Rose Oliveira is a library student at Simmons College and currently works at Tufts Digital Collection and Archives. In her free time she likes to watch as many movies as possible.
Stanley Kubrick’s Boxes by Jon Ronson
Jon Ronson’s connection to Stanley Kubrick began with two phone calls (the recounting of which is perhaps one of the best introductions to a documentary that I have recently seen). These phone calls led to a five year involvement with what would become the Stanley Kubrick Archive and resulted in the 2008 BBC documentary Stanley Kubrick’s Boxes.
Stanley Kubrick, one of the great directors of the 20th century with films such as Dr. Strangelove, A Clockwork Orange, and 2001: A Space Odyssey, was known equally for his remarkable films and his extreme privacy and perfectionism. The ever lengthening gaps between his films only added to his mystique. Jon Ronson (journalist, author, and documentary filmmaker) explores the enigmatic director through the thousands of boxes he left behind. Through interviews with the Kubrick family, his assistants, clips from Kubrick’s films and archival footage, the story of both Stanley Kubrick, and the creation of the boxes themselves becomes clear. The documentary also captures the final move of the boxes from their final home on the Kubrick estate in St. Albans, England to the University of the Arts London.
Ronson’s documentary offers insight into Kubrick’s life and artistic process but it also illuminates people’s relationship to what is left behind. As Ronson explores the boxes, he unveils the level of detail that Kubrick invested into all aspects of his work and life. For example, Kubrick even went so far as to create and manufacture perfectly fitting archival boxes, a touching feature close to many an archivist’s heart. Ronson’s movie connects directly to the archivist work; he shows what it means to be intimately connected to boxes and difficulties of trying to make sense out of what is left behind.
Not only does the movie deliver an avenue into Stanley Kubrick’s artistic world, it also offers a reminder of the experience of the donor. I was particularly moved by Kubrick’s wife, Christiane. She eloquently notes the sadness of the absence of Kubrick confirmed in the yellowing of pages but also the impossibility of throwing the boxes away: that it would be like burying the person twice. Her observation on the material was a poignant reminder that these boxes are not just containers of stuff but they are connected to people both living and dead.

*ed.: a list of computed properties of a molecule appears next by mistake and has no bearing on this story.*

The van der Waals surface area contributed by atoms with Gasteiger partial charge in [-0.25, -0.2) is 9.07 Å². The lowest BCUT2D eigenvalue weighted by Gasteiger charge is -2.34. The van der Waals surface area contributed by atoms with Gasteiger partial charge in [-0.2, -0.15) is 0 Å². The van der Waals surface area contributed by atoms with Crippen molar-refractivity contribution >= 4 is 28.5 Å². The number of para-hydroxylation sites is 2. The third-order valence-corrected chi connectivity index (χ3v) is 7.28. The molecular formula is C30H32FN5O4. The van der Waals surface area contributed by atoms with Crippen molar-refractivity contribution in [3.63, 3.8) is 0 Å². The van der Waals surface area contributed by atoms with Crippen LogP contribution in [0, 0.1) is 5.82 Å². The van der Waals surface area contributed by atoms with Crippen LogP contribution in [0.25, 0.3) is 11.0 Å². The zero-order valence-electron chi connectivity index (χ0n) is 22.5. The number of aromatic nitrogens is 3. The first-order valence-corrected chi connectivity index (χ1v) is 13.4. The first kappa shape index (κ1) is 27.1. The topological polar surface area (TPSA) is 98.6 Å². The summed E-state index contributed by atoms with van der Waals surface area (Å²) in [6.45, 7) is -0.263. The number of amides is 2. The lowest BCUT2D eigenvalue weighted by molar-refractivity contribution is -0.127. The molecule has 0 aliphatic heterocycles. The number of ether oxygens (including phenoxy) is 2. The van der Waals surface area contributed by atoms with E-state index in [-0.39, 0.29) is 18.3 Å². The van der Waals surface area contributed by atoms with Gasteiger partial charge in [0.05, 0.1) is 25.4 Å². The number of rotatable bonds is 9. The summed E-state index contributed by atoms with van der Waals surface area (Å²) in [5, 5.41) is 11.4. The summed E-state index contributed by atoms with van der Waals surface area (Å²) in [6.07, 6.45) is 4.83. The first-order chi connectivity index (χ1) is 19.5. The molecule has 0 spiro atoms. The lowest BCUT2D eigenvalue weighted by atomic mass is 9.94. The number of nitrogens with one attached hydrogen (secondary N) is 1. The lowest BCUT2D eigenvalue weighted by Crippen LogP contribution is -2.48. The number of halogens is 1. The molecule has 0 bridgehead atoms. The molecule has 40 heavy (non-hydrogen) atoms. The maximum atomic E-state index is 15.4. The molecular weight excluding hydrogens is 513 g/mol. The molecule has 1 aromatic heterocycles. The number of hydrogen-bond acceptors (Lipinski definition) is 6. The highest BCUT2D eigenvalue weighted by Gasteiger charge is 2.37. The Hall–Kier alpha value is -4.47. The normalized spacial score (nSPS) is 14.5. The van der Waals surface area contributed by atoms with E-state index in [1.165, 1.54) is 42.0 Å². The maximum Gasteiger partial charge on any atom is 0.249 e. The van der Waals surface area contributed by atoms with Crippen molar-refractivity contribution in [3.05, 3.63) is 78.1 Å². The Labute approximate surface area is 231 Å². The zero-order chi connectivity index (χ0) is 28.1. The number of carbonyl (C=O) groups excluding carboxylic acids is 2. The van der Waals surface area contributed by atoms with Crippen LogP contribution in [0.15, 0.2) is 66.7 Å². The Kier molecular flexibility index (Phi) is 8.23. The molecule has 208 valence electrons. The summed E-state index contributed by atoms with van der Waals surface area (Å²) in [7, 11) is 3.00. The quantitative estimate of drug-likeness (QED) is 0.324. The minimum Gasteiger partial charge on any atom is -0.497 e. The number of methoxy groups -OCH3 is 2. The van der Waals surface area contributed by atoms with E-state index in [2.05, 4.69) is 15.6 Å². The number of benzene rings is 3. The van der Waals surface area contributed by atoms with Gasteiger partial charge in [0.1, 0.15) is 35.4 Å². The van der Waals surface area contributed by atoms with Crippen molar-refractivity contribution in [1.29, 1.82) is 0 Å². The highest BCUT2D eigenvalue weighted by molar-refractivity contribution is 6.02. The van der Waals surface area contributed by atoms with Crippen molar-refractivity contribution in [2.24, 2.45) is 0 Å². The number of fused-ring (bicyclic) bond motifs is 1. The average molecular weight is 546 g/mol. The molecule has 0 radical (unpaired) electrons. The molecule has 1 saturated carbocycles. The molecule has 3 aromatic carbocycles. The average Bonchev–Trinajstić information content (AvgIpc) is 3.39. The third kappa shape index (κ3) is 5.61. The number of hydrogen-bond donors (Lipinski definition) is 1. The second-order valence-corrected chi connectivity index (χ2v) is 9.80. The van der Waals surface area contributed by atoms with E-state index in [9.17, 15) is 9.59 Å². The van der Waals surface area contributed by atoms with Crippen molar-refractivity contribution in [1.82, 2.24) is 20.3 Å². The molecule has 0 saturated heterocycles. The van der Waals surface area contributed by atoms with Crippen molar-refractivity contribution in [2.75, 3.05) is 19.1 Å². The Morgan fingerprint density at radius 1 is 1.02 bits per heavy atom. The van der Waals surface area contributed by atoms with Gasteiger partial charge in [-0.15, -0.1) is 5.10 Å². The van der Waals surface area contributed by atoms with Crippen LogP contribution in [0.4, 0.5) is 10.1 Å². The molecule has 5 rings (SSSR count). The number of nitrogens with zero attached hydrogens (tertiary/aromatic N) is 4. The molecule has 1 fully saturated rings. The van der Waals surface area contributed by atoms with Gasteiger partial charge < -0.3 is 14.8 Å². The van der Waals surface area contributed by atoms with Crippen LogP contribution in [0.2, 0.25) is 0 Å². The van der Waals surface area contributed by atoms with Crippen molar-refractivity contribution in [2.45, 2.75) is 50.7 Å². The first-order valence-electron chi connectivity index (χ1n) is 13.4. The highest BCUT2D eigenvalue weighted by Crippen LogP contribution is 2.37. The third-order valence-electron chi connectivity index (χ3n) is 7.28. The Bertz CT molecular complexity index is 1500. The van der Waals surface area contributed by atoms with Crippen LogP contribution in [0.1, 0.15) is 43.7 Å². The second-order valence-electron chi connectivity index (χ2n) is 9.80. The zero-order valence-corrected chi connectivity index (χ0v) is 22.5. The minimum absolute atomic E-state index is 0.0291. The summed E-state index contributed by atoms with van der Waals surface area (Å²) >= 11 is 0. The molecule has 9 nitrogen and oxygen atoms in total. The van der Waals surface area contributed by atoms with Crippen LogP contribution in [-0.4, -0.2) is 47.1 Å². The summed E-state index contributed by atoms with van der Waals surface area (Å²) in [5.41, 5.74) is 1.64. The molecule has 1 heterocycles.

For cinephiles, this documentary offers a glimpse into the life and work of a great director. For archivists, it is an engaging look at the archival process from an outside perspective. Ronson gets across the mysteries of looking at someone’s life in boxes and asks similar questions we have all asked about our own collections. The thousand boxes left behind tell many stories but most importantly they give us a look into the obsession, detail, and organization needed to make the masterpieces that Kubrick created. As Ronson notes “the boxes contain the rhythm of genius.”
Image credits for photos used in collage:
- Mask from Eyes Wide Shut By Marcel Oosterwijk from Amsterdam, The Netherlands [CC-BY-SA-2.0 (http://creativecommons.org/licenses/by-sa/2.0)%5D, via Wikimedia Commons
- Twins from The Shining By Yaffa Phillips (Eye, Amsterdam Uploaded by SunOfErat) [CC-BY-SA-2.0 (http://creativecommons.org/licenses/by-sa/2.0)%5D, via Wikimedia Commons
- Peter Selllers in Dr. Strangelove By Directed by Stanley Kubrick, distributed by Columbia Pictures [Public domain], via Wikimedia Commons
- “Stanley Kubrick Exhibit 008 (8771537660)” by Matthew Gallant from Santa Monica, California – Stanley Kubrick Exhibit 008 Uploaded by SunOfErat. Licensed under Creative Commons Attribution 2.0 via Wikimedia Commons
- “Kubrick – Barry Lyndon candid” by Unknown photographer – eBay. Licensed under Public domain via Wikimedia Commons